UN Must Not Make Congo Crisis Worse
24 July 2013
Tomorrow, U.S. Secretary of State John Kerry will preside over a United Nations Security Council debate on the Democratic Republic of Congo and the wider Great Lakes region. During that debate, Council members will weigh in on the UN’s evolving DRC strategy, including a new ‘intervention brigade’ being added to the country’s UN peacekeeping mission (MONUSCO). The intervention brigade will be operational sometime in August and will be tasked with leading offensive operations against rebel groups. Refugees International (RI) urges Secretary Kerry and the Council to recognize that unless certain safeguards are imposed, military action by the intervention brigade could further exacerbate the DRC’s humanitarian crisis.
Despite some progress in recent months on the political front, ongoing fighting between the Congolese armed forces and the rebel M23 militia has displaced thousands of people, and the total number of IDPs now stands at 2.6 million. Even before the most recent outbreak of fighting, due in part to access constraints and insecurity, humanitarians were unable to respond to the needs the displaced and host communities. Some Council members and regional governments believe MONUSCO’s intervention brigade can reduce violence and displacement by neutralizing non-state armed groups, but there is cause for doubt.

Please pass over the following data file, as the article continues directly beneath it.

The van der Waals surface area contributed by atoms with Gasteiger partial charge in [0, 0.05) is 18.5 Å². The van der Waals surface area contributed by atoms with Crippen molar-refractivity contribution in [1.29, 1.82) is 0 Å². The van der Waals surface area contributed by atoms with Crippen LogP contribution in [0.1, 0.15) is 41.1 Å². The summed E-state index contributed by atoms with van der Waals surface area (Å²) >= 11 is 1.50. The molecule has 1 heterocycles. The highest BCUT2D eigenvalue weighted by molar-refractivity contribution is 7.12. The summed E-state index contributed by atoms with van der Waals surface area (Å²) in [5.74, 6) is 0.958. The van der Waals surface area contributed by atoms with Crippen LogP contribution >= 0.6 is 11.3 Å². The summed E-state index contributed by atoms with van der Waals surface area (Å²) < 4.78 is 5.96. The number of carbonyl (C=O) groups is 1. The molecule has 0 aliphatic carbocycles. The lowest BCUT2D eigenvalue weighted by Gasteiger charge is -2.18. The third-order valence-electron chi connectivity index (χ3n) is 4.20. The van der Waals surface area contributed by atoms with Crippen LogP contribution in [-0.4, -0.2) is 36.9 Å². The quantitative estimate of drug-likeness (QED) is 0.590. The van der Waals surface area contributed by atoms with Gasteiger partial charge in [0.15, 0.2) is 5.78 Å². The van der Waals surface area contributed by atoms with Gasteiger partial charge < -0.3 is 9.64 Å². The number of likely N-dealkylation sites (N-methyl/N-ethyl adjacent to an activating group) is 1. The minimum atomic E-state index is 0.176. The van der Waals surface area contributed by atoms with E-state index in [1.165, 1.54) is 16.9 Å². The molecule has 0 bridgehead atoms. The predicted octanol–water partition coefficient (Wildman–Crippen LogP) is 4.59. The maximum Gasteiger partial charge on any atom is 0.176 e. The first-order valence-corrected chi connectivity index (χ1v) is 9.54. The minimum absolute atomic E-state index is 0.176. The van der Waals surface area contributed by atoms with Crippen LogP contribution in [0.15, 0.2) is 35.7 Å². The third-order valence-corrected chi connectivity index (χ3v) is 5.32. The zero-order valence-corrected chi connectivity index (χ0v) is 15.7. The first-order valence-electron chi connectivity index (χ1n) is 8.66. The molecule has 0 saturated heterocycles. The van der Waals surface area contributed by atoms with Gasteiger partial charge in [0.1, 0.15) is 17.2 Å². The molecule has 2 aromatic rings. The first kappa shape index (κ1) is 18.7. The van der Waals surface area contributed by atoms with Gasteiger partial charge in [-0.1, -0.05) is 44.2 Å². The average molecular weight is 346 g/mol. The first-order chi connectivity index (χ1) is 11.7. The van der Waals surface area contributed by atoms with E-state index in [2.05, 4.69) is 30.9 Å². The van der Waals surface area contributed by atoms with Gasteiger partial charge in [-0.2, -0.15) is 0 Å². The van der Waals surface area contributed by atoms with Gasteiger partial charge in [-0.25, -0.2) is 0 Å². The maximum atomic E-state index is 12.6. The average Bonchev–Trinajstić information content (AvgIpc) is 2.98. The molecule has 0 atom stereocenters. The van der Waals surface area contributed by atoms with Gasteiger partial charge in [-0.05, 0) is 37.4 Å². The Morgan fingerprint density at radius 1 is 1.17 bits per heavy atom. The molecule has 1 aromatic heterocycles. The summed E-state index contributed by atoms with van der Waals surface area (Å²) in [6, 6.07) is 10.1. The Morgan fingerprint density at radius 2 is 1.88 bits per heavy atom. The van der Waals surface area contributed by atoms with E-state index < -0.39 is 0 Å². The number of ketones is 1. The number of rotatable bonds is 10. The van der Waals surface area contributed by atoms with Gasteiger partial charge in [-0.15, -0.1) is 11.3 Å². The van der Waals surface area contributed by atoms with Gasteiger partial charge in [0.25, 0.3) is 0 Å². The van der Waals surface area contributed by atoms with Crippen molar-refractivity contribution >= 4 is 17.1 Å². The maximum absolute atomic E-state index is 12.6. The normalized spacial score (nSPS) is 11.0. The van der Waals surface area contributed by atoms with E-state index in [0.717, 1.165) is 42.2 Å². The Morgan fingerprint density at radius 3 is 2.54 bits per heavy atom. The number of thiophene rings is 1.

“History tells us that any military offensive in the DRC, regardless of who leads it, will have significant humanitarian consequences,” said RI Advocate Caelin Briggs. “In 2009, for example, a UN-supported campaign by the Congolese army disarmed a reported 1,071 rebels but displaced 900,000 people and resulted in 1,400 civilian deaths and an estimated 7,500 rapes. The Council must ensure that the actions of MONUSCO’s intervention brigade do not create a similar humanitarian disaster.”
At both the command and battalion levels, MONUSCO has been unable or unwilling to protect civilians in many cases. Just last year, when the city of Goma was overtaken by M23 rebels, MONUSCO troops allowed displaced persons camps to be attacked and, in some cases, refused to shelter fleeing civilians. MONUSCO has also been tarnished by its collaboration with the undisciplined and abusive Congolese military, which was accused of raping hundreds of women during its retreat from Goma.
See full press release, including recommendations to MONUSCO, here.